What’s a subset? That’s easy: if we have two sets A and B, A is a subset of B if every member of A is also a member of B.

We can take the same basic idea, and apply it to something which a tad more structure, to get subgroups. What’s a subgroup? If we have two groups A and B, and the values in group A are a subset of the values in group B, then A is a subgroup of B.

The point of category theory is to take concepts like “subset” and generalize them so that we can apply the same idea in many different domains. In category theory, we don’t ask “what’s a subset?”. We ask, for any structured THING, what does it mean to be a sub-THING? We’re being very general here, and that’s always a bit tricky. We’ll start by building a basic construction, and look at it in terms of sets and subsets, where we already understand the specific concept.

In terms of sets, the most generic way of defining subsets is using functions. Suppose we have a set, A. How can we define all of the subsets of A, *in terms of functions*? We can do it using injective functions, as follows. (As a reminder, a function from X to Y where every value in X is mapped to a *distinct* function in y.)

For the set, A, we can take the set of *all* injective functions *to* A. We’ll call that set of functions **Inj**(A).

Given **Inj**(A), we can define equivalence classes over **Inj**(A), so that and are equivalent if there is an isomorphism between X and Y.

The domain of each function in one of the equivalence classes in **Inj**(A) is a function isomorphic to a subset of A. So each equivalence class of injective functions defines a subset of A.

And there we go: we’ve got a very abstract definition of subsets.

Now we can take that, and generalize that function-based definition to categories, so that it can define a sub-object of any kind of object that can be represented in a category.

Before we jump in, let me review one important definition from before; the monomorphism, or monic arrow.

A *monic arrow* is an arrow such that

in end up at the same object only if they are the same.)

So, basically, the monic arrow is the category theoretic version of an injective function. We’ve taken the idea of what an injective function means, in terms of how functions compose, and when we generalized it, the result is the monic arrow.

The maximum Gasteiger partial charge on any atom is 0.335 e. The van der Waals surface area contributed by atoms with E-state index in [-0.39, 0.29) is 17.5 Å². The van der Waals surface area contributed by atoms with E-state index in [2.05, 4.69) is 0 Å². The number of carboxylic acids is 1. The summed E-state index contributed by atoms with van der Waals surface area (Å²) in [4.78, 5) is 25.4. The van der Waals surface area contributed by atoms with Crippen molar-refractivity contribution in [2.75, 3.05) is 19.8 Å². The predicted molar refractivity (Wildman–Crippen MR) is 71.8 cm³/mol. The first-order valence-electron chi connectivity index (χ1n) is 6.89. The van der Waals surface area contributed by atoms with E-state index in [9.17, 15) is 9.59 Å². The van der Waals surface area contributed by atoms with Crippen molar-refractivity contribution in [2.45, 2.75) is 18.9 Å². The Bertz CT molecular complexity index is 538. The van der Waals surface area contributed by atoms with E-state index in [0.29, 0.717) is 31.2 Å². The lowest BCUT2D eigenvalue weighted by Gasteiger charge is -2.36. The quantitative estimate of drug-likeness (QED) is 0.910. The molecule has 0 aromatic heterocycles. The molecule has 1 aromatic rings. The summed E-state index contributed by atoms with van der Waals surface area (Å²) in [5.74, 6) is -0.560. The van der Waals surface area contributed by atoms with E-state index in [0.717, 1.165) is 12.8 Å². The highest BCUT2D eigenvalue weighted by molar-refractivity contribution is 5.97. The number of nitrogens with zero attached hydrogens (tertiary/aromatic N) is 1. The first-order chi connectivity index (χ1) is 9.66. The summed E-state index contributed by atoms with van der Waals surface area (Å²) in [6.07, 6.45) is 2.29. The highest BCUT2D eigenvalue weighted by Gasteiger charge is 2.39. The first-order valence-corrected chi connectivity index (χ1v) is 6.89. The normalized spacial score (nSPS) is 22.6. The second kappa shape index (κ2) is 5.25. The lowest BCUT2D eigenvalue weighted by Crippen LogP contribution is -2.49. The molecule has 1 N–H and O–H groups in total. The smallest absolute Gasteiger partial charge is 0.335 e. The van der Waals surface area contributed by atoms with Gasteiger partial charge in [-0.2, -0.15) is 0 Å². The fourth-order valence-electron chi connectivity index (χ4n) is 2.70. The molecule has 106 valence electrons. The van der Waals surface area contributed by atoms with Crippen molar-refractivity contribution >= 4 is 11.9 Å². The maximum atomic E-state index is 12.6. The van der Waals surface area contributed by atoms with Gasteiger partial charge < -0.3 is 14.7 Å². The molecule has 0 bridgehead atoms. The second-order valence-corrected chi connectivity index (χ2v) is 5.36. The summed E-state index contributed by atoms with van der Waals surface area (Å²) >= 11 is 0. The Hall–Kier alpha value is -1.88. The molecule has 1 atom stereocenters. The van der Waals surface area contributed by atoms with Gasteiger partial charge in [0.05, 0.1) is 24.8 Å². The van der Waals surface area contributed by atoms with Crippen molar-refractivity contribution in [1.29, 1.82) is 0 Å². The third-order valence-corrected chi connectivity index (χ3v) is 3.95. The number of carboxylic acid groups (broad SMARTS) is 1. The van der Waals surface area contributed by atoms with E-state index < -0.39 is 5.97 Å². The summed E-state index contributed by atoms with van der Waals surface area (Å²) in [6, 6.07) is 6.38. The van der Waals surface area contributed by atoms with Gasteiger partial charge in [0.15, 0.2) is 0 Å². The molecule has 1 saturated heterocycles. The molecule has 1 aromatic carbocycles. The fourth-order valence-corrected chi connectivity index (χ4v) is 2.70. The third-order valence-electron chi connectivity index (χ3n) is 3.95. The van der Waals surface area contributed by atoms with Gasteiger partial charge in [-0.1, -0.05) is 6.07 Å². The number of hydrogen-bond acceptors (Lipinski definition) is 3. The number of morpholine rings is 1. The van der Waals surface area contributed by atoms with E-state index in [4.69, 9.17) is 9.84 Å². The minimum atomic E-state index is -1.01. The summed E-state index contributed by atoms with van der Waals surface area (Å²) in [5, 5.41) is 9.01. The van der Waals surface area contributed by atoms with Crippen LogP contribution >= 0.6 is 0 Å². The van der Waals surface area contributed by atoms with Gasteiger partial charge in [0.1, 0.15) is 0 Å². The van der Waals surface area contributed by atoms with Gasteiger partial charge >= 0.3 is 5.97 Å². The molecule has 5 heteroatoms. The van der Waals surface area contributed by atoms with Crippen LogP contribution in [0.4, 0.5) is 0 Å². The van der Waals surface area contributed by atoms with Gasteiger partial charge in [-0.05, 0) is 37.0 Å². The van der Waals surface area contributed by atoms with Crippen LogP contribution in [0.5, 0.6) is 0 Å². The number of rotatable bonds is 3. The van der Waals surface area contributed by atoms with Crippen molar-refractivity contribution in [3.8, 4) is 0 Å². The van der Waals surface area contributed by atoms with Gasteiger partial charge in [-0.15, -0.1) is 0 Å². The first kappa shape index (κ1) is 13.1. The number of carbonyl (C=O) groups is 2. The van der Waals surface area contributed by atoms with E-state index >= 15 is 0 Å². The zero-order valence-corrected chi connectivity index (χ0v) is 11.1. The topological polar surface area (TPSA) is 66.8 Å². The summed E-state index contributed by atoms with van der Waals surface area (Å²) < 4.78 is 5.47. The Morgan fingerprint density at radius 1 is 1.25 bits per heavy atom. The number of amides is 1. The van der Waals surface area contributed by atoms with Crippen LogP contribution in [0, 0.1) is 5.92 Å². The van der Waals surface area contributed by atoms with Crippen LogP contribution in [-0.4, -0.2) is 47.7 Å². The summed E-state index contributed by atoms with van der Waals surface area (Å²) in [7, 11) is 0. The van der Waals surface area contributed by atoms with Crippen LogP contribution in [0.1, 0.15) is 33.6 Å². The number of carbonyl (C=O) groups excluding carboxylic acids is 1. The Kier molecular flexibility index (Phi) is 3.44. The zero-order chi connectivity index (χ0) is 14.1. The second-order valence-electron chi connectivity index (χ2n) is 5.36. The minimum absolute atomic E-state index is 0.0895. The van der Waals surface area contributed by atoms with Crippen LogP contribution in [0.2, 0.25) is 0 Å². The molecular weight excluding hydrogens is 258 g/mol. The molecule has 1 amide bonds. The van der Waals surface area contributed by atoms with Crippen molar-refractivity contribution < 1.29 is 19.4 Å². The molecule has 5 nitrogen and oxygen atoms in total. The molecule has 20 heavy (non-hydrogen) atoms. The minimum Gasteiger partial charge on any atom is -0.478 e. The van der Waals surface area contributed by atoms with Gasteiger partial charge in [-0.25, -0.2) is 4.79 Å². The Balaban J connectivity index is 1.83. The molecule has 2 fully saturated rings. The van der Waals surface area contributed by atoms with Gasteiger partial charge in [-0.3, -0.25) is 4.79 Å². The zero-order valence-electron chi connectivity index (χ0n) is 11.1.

Suppose we have a category , and an object . If there are are two monic arrows and , and

there is an arrow such that , then we say (read “f factors through g”). Now, we can take that “≤” relation, and use it to define an equivalence class of morphisms using .

What we wind up with using that equivalence relation is a set of equivalence classes of monomorphisms pointing at A. Each of those equivalence classes of morphisms defines a subobject of A. (Within the equivalence classes are objects which have isomorphisms, so the sources of those arrows are equivalent with respect to this relation.) A subobject of A is the sources of an arrow in one of those equivalence classes.

It’s exactly the same thing as the function-based definition of sets. We’ve created a very general concept of sub-THING, which works exactly the same way as sub-sets, but can be applied to any category-theoretic structure.

John Armstrong“f and g are equivalent if there is an isomorphism between X and Y” THAT MAKES THE TRIANGLE COMMUTE

In Set:

A = {a,b}

X = {x}

Y = {y}

f(x)=a

g(y)=b

X and Y are isomorphic, but these do not represent equivalent subsets.

And down at the bottom, you can always define subobjects to be (equivalence classes of) monics, but not every category-theoretic structure has “enough monics” (this is a technical term) for this definition to mean anything useful.

Michael ChermsideMinor edit: “where every value in X is mapped to a distinct function in y” should read “where every value in X is mapped to a distinct *value* in *Y*”.